Daniel Lavelle, who writes on “on mental health, homelessness and social care” for The Guardian, describes his and other people’s efforts to “soften” their regional English accents:
I am in central London, attending an “accent softening taster session” with the London Speech Workshop…
I visit [Jamie] Chapman [“the Henry Higgins to my Eliza Doolittle”] because, since I moved from Manchester to London two years ago, I have been mocked about my accent, which made me think about softening some of my rougher edges.
The voice coach has Lavelle read an extract from William Faulkner’s Nobel acceptance speech (1950). Had they put on a recording of Faulkner’s delivery, the tutor and the student would have appreciated the irony in their joint effort. On YouTube, there are audios of Faulkner’s speaking in Stockholm and of his reading the speech in a studio, in better quality. Clearly, Faulkner spoke with a Southern accent – whether specifically Mississippian or more generic, I’m not sure, but coming from below the Mason-Dixon line, undoubtedly:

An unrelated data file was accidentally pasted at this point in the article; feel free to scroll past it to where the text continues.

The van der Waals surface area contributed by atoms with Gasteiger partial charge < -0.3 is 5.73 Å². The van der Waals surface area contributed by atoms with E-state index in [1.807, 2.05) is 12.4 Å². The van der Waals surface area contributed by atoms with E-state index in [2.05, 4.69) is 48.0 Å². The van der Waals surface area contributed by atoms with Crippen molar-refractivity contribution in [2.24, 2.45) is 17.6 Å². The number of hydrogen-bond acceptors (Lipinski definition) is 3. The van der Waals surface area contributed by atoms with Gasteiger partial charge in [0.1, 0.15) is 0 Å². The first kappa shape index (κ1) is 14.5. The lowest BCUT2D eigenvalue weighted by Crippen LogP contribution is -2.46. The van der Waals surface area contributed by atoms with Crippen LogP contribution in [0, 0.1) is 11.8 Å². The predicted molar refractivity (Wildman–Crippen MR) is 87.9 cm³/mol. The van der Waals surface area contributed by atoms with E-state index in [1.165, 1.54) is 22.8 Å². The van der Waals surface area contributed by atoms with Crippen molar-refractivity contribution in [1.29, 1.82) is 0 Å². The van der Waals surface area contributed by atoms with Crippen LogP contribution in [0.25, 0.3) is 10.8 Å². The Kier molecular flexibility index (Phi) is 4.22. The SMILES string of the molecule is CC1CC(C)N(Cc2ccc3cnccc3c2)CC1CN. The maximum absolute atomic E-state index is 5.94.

His acceptance speech was delivered rapidly, too softly for most to hear, and with a heavy Southern accent enhanced by the occasion.
But there was a time in Faulkner’s life when – according to his biographers – he did work on his accent, trying to sound British. That was in 1918, when he was rejected by the US army because of his small stature and decided to pass for an Englishman to join the RAF in Canada. It worked.